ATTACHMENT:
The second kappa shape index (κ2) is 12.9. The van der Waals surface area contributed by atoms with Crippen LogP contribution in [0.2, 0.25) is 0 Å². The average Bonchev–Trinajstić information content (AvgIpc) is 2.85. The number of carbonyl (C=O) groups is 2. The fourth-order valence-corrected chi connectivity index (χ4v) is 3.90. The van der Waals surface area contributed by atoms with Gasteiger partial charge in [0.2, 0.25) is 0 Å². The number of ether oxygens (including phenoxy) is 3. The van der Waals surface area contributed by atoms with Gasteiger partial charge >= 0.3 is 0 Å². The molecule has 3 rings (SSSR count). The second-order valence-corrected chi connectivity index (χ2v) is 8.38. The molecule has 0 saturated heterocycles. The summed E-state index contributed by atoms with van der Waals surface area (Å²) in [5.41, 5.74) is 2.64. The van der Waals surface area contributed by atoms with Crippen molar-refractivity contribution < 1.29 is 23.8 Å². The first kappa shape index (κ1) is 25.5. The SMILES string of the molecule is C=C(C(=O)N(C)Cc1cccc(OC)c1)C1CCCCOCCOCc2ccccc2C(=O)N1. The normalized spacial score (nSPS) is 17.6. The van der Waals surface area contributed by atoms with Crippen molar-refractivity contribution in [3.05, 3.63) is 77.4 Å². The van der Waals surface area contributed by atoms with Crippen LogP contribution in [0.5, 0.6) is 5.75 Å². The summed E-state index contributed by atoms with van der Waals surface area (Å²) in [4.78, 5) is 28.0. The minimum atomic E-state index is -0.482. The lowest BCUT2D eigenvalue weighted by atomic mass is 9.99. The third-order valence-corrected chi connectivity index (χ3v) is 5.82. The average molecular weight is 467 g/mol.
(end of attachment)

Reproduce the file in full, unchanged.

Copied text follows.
The second kappa shape index (κ2) is 12.9. The van der Waals surface area contributed by atoms with Crippen LogP contribution in [0.2, 0.25) is 0 Å². The average Bonchev–Trinajstić information content (AvgIpc) is 2.85. The number of carbonyl (C=O) groups is 2. The fourth-order valence-corrected chi connectivity index (χ4v) is 3.90. The van der Waals surface area contributed by atoms with Gasteiger partial charge in [0.2, 0.25) is 0 Å². The number of ether oxygens (including phenoxy) is 3. The van der Waals surface area contributed by atoms with Gasteiger partial charge >= 0.3 is 0 Å². The molecule has 3 rings (SSSR count). The second-order valence-corrected chi connectivity index (χ2v) is 8.38. The molecule has 0 saturated heterocycles. The summed E-state index contributed by atoms with van der Waals surface area (Å²) in [5.41, 5.74) is 2.64. The van der Waals surface area contributed by atoms with Crippen molar-refractivity contribution < 1.29 is 23.8 Å². The first kappa shape index (κ1) is 25.5. The SMILES string of the molecule is C=C(C(=O)N(C)Cc1cccc(OC)c1)C1CCCCOCCOCc2ccccc2C(=O)N1. The normalized spacial score (nSPS) is 17.6. The van der Waals surface area contributed by atoms with Crippen molar-refractivity contribution in [3.05, 3.63) is 77.4 Å². The van der Waals surface area contributed by atoms with Crippen LogP contribution in [0.5, 0.6) is 5.75 Å². The summed E-state index contributed by atoms with van der Waals surface area (Å²) in [4.78, 5) is 28.0. The minimum atomic E-state index is -0.482. The lowest BCUT2D eigenvalue weighted by atomic mass is 9.99. The third-order valence-corrected chi connectivity index (χ3v) is 5.82. The average molecular weight is 467 g/mol.